Is It Ok To Lie To Our Children?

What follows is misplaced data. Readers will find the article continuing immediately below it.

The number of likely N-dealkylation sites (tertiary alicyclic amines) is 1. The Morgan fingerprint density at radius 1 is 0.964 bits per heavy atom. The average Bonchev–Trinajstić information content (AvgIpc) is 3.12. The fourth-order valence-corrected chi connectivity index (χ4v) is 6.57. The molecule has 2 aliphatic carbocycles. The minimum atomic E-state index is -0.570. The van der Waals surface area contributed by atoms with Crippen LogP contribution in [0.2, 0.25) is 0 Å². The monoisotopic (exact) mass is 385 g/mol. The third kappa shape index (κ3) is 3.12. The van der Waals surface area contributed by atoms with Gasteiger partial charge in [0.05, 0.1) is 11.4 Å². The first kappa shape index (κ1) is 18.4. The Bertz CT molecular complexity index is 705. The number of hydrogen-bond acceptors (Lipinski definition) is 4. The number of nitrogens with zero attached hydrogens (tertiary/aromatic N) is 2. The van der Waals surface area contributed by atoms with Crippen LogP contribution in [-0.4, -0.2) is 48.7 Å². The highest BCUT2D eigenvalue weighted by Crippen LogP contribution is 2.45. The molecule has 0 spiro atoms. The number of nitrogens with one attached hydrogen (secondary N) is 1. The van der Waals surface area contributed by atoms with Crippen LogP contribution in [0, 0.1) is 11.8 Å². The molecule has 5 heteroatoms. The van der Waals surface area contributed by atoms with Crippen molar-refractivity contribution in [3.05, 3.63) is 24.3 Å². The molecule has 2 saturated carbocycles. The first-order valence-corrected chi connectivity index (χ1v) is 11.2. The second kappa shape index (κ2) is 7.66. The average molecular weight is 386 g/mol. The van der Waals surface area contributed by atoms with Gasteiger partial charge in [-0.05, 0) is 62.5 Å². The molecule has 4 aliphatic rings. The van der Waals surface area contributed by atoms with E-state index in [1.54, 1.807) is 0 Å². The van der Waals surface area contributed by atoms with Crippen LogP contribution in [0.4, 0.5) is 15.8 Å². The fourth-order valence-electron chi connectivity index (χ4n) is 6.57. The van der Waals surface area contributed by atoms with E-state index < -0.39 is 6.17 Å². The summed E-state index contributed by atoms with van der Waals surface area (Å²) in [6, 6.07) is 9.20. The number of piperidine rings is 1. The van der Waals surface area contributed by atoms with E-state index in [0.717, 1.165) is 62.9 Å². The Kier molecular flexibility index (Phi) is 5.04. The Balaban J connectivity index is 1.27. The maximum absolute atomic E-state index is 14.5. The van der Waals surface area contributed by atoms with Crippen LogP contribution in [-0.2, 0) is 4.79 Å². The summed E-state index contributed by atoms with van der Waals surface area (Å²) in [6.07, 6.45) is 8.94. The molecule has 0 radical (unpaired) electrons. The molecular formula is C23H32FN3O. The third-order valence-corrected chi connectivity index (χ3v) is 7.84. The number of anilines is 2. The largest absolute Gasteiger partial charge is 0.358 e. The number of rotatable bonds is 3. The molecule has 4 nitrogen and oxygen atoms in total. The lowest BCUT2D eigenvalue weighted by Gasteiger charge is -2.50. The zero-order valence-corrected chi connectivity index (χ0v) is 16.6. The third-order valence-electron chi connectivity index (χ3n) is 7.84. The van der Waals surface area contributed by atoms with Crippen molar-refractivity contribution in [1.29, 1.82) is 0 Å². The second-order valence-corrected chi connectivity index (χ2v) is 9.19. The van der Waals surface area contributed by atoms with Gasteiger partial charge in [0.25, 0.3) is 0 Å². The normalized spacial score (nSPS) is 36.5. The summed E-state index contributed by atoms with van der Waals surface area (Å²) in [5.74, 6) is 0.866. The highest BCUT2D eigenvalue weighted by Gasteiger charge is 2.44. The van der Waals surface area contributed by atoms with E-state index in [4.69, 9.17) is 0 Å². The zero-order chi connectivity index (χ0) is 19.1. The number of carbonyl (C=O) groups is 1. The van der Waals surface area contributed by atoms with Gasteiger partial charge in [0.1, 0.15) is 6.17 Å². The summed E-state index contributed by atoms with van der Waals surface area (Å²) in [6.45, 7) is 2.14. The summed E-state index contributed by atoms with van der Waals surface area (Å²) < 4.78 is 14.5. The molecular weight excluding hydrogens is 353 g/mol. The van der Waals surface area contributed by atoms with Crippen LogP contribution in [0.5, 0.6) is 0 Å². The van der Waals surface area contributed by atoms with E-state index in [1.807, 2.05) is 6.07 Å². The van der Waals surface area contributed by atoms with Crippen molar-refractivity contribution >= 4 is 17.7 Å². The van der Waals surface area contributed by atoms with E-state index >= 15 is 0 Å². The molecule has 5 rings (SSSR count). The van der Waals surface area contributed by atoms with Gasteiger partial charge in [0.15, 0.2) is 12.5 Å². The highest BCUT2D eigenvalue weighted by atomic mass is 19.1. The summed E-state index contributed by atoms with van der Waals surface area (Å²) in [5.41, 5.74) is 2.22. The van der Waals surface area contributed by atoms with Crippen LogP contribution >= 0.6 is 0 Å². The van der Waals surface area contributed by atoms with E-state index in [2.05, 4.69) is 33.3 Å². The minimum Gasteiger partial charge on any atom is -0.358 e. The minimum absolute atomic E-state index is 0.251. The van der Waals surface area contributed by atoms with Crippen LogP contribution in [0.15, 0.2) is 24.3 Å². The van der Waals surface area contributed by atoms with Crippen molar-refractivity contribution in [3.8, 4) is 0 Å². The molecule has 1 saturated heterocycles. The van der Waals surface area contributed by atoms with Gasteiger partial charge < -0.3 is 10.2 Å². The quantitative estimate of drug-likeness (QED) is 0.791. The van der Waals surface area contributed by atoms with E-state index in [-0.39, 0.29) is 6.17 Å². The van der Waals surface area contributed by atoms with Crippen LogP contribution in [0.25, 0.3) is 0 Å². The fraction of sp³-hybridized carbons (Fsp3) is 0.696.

What if it’s “white lies?” Like telling them there is someone called Santa Claus who lives in the north pole and who somehow gets into their house while they’re asleep and brings a load of gifts just for them. At first glance, this seems harmless, and I’m sure just about everyone would scoff at any notion to the contrary. But hear me out. I was six years old and playing on a warm summer’s day with Sukie, the girl one year older than I who lived across the street from us. Out of the blue she said to me, “do you believe in Santa Claus?” Such an odd question, I thought. Why would anyone imply a negative response to it? “Of course,” I said, “don’t you?” “Not any more,” she said. “My grampa told me it’s all make-believe.” I was appalled! And I was horrified toward her grandfather for saying such a thing. I went to my mother and told her what Sukie had said, and asked wasn’t it awful that her grandfather would say such a terrible thing? But there was silence. My mother didn’t say anything at all. I felt the tension in my abdomen and asked her, “there IS a Santa Claus, isn’t there?” “It’s make-believe,” my mother said. I remember this as though it were yesterday. Of course at the age of six, I would not have been able to put into words what was going on inside me. To a child, at least to this child, Christmas was the most wonderful event in life. The first thing I did every year on December 26 was to count the months till Christmas comes again. I felt the tension in my body mount. “Santa Claus is only make-believe???” “That’s right, it’s a fun thing we all do at Christmas time. We try to make it as delightful for children as we can.” If I could have verbalized what I was thinking, if I could even have brought up those feelings out of the shock in my soul, I would have had to say what to me was unthinkable: “My father and my mother lied to me.” But we’re forbidden to lie. Parents don’t lie, so there has to be some other explanation. Maybe I’ll wake up and discover that this was only a bad dream, because it isn’t possible for parents to lie, especially parents as religious as mine. Our religion tells us that lying is a sin, and my parents do not sin, that I knew for sure, because they always told me I must never lie, so I know that of course they don’t. But these thoughts weren’t being played out in words with adult understanding. They were, at the moment, a wordless confusion rooting itself in the innermost core of my being. Beyond understanding what was happening inside, I couldn’t have explained that I was being traumatized by the contradiction of being taught that to lie is to sin, but that my parents lied to me – and not only that, but lied to me about what was the most treasured thing in the life of this young child. With my voice not more than a rasp I asked, “what about the Easter Bunny?” “Well, that’s make-believe too.” “And the tooth fairy?” “Yes.” “And …God?” “No, God is real.” Really? Needless to say, there now was a huge doubt about that in my heart. How old do I have to be before they tell me God is only make-believe too? Are they allowing me to continue to believe in him in order to ensure that I be “good?” This happened many, many years ago, but the feelings of it as I bring it now to mind, are as vivid as the day I experienced them. This was a real trauma in my life. To the adult listener it may seem ludicrous to consider this a true trauma, but in the soul of a very young child who knew only to revere her parents and teachers, it left an indelible cynicism that had a permanent influence over my development. Should we lie to our children because we want them to have fun? All I can say is that when I grew up and had children, they never, ever heard that Santa Claus was a real person who loved them and brought them gifts. They were told it was make-believe from even before they could understand that word. They had just as much “fun” as other children at the holidays, but they grew up knowing what was true and what was not true, a gift I decided to give to them when I was six years old.